Changes not seen in a Century

Changes not seen in a Century
Remarks to the Harvard College China Forum

Ambassador Chas W. Freeman, Jr. (USFS, Ret.)
Visiting Scholar, Watson Institute for International and Public Affairs, Brown University
By video from Washington, DC  16 April 2022

Americans are now so worked up about Russian aggression that we are not thinking nearly as much as we should be about the epochal changes in the global situation that the war in Ukraine is catalyzing or how to cope with these.  President Putin’s decision to use force to defend Moscow’s perceived security interests and the reactions of the United States, Europe, Japan, and Australia to this clearly mark “changes not seen in a century” [百年未有之大变局][1]—to coin a phrase.  We are witnessing the end of the post-Cold War period and the passing of the post-World War II and Bretton Woods eras as well as other historic shifts in the world order.

Russia’s three-century-long effort to attach itself to the West has definitively failed.  Sanctions are decoupling it from Europe and North America and leaving it with no alternative to dependence on China and India.  Europe is no longer at peace.  Germany and Japan are rearming.  Finland and Sweden are applying for membership in NATO as Turkey sets it aside.  With “Brexit,” Britain has forfeited influence in Europe and thereby diminished itself globally.  The Middle East has ceased to be an American sphere of influence.

International law has lost almost all credibility.  The future of the dollar-based international monetary system is in increasing doubt.  The “exorbitant privileges” the United States has enjoyed for three-fourths of a century are at risk.  As Africa, the Arab world, Latin America, and West and Southeast Asia join China and India in refusing to take sides in the US-Russia proxy war in Ukraine, they show that the world is much more divided between former imperialist powers and those they humiliated than between democracies and autocracies.  There are ever fewer institutions that are sufficiently representative of shifting global subdivisions and power balances to bridge this divide.

The nightmare in Ukraine follows the replacement by the U.S. and China of efforts to seek mutual benefit with “great power rivalry” that seeks one-sided advantages.  Sino-American relations are at a post-normalization nadir.  The changes this and the widening Russo-American proxy war have catalyzed are accelerating the partition of the world into rival economic, technological, and military blocs – one led by the United States, another centered on China, and perhaps still others.  Planetwide problems like climate change, environmental degradation, and nuclear proliferation as well as challenges like reinventing rules for trade and investment that enable greater global prosperity are being neglected.  Whatever happened to 求同存异[2] – the founding principle of Sino-American relations?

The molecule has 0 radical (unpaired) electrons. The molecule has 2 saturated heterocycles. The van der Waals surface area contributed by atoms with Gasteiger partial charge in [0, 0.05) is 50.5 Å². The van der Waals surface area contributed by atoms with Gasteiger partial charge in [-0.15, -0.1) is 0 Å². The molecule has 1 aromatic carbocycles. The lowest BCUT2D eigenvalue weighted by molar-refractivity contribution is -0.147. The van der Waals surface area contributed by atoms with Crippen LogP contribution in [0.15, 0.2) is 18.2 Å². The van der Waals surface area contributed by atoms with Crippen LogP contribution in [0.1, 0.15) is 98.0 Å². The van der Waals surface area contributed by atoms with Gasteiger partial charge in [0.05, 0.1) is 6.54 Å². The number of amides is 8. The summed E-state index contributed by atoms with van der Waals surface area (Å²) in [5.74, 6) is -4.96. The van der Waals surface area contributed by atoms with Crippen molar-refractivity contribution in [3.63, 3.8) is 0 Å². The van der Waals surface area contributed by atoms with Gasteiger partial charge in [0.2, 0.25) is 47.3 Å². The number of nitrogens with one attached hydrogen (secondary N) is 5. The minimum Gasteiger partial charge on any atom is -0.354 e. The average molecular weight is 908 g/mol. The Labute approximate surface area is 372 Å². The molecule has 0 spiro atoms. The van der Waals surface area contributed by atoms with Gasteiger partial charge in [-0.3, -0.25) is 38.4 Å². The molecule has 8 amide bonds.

Eventually, China and the United States will rediscover the merits of rapprochement.  But, at seventy-nine, I do not expect to live to see this.  This Sino-American split, like the Sino-Soviet split, is folly, but it will take time for statesmen to come to their senses and try to repair it.

What does this mean for relations between China and the United States or between Chinese and Americans?

China’s economic prosperity and America’s scientific and technological advance have both benefited enormously from collaboration between the two countries over the past four decades.  The impediments that both are erecting to such intercourse cannot now help but take their toll.  China is aligned with Russia and the countries of the global South but no longer with the United States.  America will miss reliable Chinese contributions to its science, technology, and capital as much as China misses the opportunity to advance through cooperation with the United States.

Many of you in this audience are following in the footsteps of previous generations of Chinese who sought knowledge in the West.  After a long hiatus, those who studied here in the 1920s and ‘30s were able to lead the renewal of Sino-American scholarly communication in the 1980s.  Sadly, your generation of Chinese students may find yourselves similarly isolated from this country for a time.  You have come to know its merits and failings firsthand as Chinese students a century ago also did.  Whether you remain here, return to China, or go elsewhere, when things calm down – as they eventually will, you will be the foundation on which mutually beneficial ties between China and the United States are renewed.

The fact is that neither China nor America can become what either has the capacity to be without peaceful engagement with the other.  We will pay a price for disengagement, but it will not last forever.  We may differ on many things but in time we will reembrace the imperative of cooperation to advance those interests we share.  There are many such interests for us to rediscover.

[1] Changes not seen in a century.

[2] Temporarily setting differences aside to search for points in common.